First one of the New Year; this time Dietrich Kalteis and I talk about the bad guy, the antagonist in crime fiction.

And we’ve got Peter Rozovsky to thank for another great noir shot from his vault.

MF: I actually use the word ‘guy’ for both Elton Johns and Olivia Newton Johns (men and women in other words), and the word ‘him’ for ‘him/her’ so I want to get that out of the way first. The topic of the Bad Guy is a strange one. At first, it seems simple. We all know what a bad guy is when we see him, read him, hear him, but what is a bad guy and what’s his purpose? It rather depends on the story and how long the writer wants him to continue. A short story, novella or movie can get away with a villain being someone who lacks dimension, but in my mind, a bad guy as a main character is someone who is the progenitor of negativity and nasty events and acts as a dark shadow over the other characters and the story itself. That’s probably obvious but a good bad guy is depicted as having another side, a more human side, Janus-like even. This makes for a complex bad guy, and the best bad guy of all, is one we root for when deep down, we know he’s a sack of rats.

DK: For me, the bad guy or antagonist light the fuse, and his/her actions sets things in motion, driving the story.

MF: For sure, without them, there is no crime novel is there? Bad guys come in many forms and some come across as being ordinary and polite, but others are obviously nasty. The most obvious vehicle that carries the damaged goods of a bad guy’s soul is dialogue. Do you have any thoughts about how dialogue can paint the bad guy on the canvas?

DK: I love dialogue and there’s nothing better than some foulmouthed bad guy to lend color to the page. Dialogue sure can reveal a lot about the character and can even help paint a picture for the reader of what they appear like.

MF: Yes, I know we have narrative and action, but dialogue, both spoken and internal is the line of sight into the soul of any character, not least the antagonist’s, but to make them come to life and convince the reader they are credible, it’s important for his traits, foibles, mundane behaviours to be brought to light. Someone once said something about the mundanity of evil and depicting a nasty character within ordinary settings can lend an added chill. ‘Oh look, he killed folk in cold blood but now he’s shopping for groceries and having a Frappuccino just like I do. What’s going on?’ is the kind the reaction I would like to provoke in a reader.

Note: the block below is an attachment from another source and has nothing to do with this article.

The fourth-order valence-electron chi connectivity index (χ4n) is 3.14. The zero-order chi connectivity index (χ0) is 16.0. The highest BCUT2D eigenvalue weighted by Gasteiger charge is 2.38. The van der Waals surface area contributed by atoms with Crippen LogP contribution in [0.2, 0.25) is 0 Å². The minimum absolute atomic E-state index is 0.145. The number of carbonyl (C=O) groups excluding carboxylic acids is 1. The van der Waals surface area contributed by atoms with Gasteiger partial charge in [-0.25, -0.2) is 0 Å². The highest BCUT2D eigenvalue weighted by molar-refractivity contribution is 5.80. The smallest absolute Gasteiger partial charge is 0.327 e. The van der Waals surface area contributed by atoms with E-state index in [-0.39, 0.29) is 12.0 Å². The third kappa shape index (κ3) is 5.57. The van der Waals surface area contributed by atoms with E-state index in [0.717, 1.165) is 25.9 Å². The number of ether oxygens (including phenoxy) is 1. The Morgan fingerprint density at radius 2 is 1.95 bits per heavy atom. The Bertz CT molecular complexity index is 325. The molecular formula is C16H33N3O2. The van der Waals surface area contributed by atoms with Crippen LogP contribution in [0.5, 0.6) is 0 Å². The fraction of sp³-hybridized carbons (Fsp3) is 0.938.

DK: I want my antagonists to be less than linear, not all one thing, maybe not really bad at all, just forced into some kind of situation. Sometimes clever, sometimes dumb or reluctant, always shady, but showing sparks of humanity. These kind of traits make their actions less than predictable, and that’s what I want, making for a more believable character and a more interesting story. As you said, Martin, without these traits they will lack dimension. And if the characters don’t come off as real, the reader is bound to lose interest.

MF: For sure.

DK: Anti-heros who are cool in the face of danger seduce the reader into rooting for them. And it’s interesting how we can forgive transgressions on the part of an anit-hero like Walter White of Breaking Bad, and who didn’t root for Tony Soprano? Bad guys we are meant to root for. When these villains show us their human side, we empathize. Maybe we just want to see someone step across that line of prevailing norms or go on that journey with them without risking anything ourselves.

MF: Walter White and indeed the character Carter Tomlin in Owen Laukkenan’s ‘Criminal Enterprise’ come to my mind too. Both started as law abiding, suburban ordinary working guys who through a dark alignment of circumstances, fell from grace and ended up descending into evil so far there was no clean or obvious way back. I found this aspect the most chilling. It makes me wonder if there’s a bad guy in each and every one us, just waiting to be woken by the right alarm clock. To convince the reader that the bad guy could have been you is something I like to convey in my own writing. Cornell Woolrich, the now largely forgotten, but no less wonderful pulp/noir/crime writer whose heyday was the middle of the 20th century, adhered to this principle too i.e. the good guy turns bad through a set of seemingly innocuous circumstances that set him on a road to hell.

DK: And sometimes we have a bad guy where it isn’t even his fault like in Stephen King’s The Shining.

MF: I think they’re the best ones.

DK: Some of my favorite bad guy characters over the years: In Out of Sight by Elmore Leonard the bad guy seduces the good girl and it ends up there’s grey area as to who’s the bad guy. In Pulp Fiction, it’s also hard to tell the good guys from the bad, it’s more like bad and badder. Which begs the question, what’s so wrong about rooting for the bad guys anyway?

MF: Nothing is black or white and one twist I adore as a reader is finding out that the good guy or at least one of them, has been a scoundrel all along later in the story. There’s nothing in rooting for a bad guy at all, but I wonder is it because deep down, we do so because we don’t really believe him to be a bad guy at all?

We’ll be back next week with another installment …

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